Physicians' Academy for Cardiovascular Education

Gliptins and glitazones associated with decreased risk of HF, CVD, and mortality

Literature - Hippisley-Cox J, et al. BMJ 2016

Diabetes treatments and risk of heart failure, cardiovascular disease, and all-cause mortality: cohort study in primary care


Hippisley-Cox J, Coupland C.
BMJ 2016;354:i3477
 

Background

Heart failure (HF) increases the mortality of diabetic patients dramatically. In clinical trials and post-marketing surveillance programmes, several diabetes drugs have been associated with an increase in HF risk [1-4]. There is a need to quantify risks of clinical outcomes in diabetic patients on long-term therapy with these medications.
 
In this open cohort study including 1243 general practices in the UK, the major clinical outcomes of 469 688 patients with type 2 DM on diabetes drugs were evaluated. Diabetes drugs included glitazones (4.5%), gliptins (6.9%), metformin (54.4%), sulphonylureas (28.7%), insulin (4.2%) and others (2.6%), as monotherapy or combination therapy and focussed on glitazones and gliptins.
 

Main results

Compared with non-use mono-, dual or triple therapy:
  • Glitazones were significantly associated with a 23% decreased risk of all-cause mortality, a 26% decreased risk of HF, and a 25% decreased risk of CVD.
  • Gliptins were significantly associated with an 18% decreased risk of all-cause mortality, a 14% decreased risk of HF, and no significant association with risk of CVD.
  • The reduced risk of all-cause mortality became less apparent with increasing age and haemoglobulin A1c levels and reducing CVD risk became less apparent with increasing haemoglobulin A1c levels.
  • Metformin was associated with a significant 41% decreased risk of all-cause mortality, a 30% decreased risk of HF, and a 24% decreased risk of CVD.
  • Sulphonylureas were significantly associated with a 10% increased risk of all-cause mortality.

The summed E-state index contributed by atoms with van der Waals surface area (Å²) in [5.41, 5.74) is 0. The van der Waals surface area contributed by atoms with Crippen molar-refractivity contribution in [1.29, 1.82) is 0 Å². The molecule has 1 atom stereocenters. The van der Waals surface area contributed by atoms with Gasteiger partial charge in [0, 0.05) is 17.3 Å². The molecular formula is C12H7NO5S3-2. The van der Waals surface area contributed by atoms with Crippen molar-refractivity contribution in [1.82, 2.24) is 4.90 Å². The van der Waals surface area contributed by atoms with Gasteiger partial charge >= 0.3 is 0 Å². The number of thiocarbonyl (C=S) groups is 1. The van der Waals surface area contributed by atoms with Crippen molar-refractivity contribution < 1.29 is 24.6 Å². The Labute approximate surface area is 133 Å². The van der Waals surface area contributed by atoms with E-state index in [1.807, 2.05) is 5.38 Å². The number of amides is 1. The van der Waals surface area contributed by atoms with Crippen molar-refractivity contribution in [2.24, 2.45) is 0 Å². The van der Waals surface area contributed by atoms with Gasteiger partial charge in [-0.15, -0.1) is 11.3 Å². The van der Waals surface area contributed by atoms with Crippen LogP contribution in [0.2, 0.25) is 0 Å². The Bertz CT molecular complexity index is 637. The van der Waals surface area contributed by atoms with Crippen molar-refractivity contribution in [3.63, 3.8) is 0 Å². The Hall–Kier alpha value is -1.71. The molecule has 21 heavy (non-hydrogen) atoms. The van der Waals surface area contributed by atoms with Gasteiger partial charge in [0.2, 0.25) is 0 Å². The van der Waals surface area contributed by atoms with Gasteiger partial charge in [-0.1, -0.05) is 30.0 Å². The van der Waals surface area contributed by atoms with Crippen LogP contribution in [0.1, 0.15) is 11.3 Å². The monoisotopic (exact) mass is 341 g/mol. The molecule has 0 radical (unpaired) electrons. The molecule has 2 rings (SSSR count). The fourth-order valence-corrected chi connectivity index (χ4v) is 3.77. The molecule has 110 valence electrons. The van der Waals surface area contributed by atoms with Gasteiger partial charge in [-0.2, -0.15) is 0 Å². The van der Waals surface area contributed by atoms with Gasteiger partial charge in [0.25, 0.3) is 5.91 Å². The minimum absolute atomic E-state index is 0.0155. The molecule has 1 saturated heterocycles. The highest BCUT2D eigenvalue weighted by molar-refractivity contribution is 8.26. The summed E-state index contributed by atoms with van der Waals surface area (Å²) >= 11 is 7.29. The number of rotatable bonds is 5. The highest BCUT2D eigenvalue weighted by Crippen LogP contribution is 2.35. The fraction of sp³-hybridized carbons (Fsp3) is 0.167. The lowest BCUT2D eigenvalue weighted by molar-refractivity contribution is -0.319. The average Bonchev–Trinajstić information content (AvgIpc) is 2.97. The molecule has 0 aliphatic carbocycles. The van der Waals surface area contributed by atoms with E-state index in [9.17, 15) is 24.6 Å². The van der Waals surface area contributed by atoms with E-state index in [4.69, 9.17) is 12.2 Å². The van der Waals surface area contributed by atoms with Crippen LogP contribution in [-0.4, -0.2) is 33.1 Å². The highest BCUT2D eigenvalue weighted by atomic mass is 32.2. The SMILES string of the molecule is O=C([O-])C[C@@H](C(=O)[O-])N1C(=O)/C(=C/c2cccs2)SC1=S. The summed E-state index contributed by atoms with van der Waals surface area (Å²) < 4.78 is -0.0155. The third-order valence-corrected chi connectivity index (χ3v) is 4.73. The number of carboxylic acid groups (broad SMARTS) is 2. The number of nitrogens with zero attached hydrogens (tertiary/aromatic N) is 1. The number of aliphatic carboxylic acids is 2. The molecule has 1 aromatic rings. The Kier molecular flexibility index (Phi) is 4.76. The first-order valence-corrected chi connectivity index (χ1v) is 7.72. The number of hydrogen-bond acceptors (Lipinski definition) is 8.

• Insulin was associated with a 47% increased risk of all-cause mortality, a 32% increased risk of HF, and a 23% increased risk of CVD.
  • Other diabetes drugs were significantly associated with an 18% decreased risk of all-cause mortality.
 
Risks (hazard ratios) that associated to different treatment combinations, compared with periods of no diabetes drug treatment:
  • There were no significant associations between monotherapy with gliptins and the risk of all-cause mortality, HF or CVD.
  • Gliptin dual treatment with metformin was associated with a decreased risk of all three outcomes (reductions of 38% for HF, 33% for CVD, and 48% for all-cause mortality).
  • Gliptin triple treatment with metformin and sulphonylureas, was associated with a decreased risk of all three outcomes (reductions of 40% for HF, 30% for CVD, and 51% for all-cause mortality).
  • Monotherapy with glitazones was associated with a 50% decreased risk of HF.
  • Glitazones dual treatment with metformin was associated with a decreased risk of all three outcomes (reductions of 50% for HF, 54% for CVD, and 45% for all-cause mortality).
  • Glitazones dual treatment with sulphonylureas was associated with a decreased risk of two outcomes (reductions of 35% for HF and 25% for CVD).
  • Glitazones triple treatment with metformin and sulphonylureas, was associated with a decreased risk of all three outcomes (reductions of 46% for HF, 41% for CVD, and 56% for all-cause mortality).
 

Conclusions

In an open cohort study of 469 688 diabetic patients, the use of gliptins or glitazones was associated with a decreased risk of heart failure, cardiovascular disease, and all-cause mortality compared with non-use of these drugs. These data may have implications for prescribing diabetes drugs in clinical practice.
 
Find this article online at BMJ
 

References

1. Khan SS, Butler J, Gheorghiade M. Management of comorbid diabetes mellitus and worsening heart failure. JAMA 2014;311:2379-80.
2. Scirica BM, Bhatt DL, Braunwald E, et al. SAVOR-TIMI 53 Steering Committee and Investigators. Saxagliptin and cardiovascular outcomes in patients with type 2 diabetes mellitus. N Engl J Med
2013;369:1317-26.
3. Home PD, Pocock SJ, Beck-Nielsen H, et al. RECORD Study Team. Rosiglitazone evaluated for cardiovascular outcomes in oral agent combination therapy for type 2 diabetes (RECORD): a multicentre, randomised, open-label trial. Lancet 2009;373:2125-35.
4. Tzoulaki I, Molokhia M, Curcin V, et al. Risk of cardiovascular disease and all cause mortality among patients with type 2 diabetes prescribed oral antidiabetes drugs: retrospective cohort study using UK general practice research database. BMJ 2009;339:b4731.

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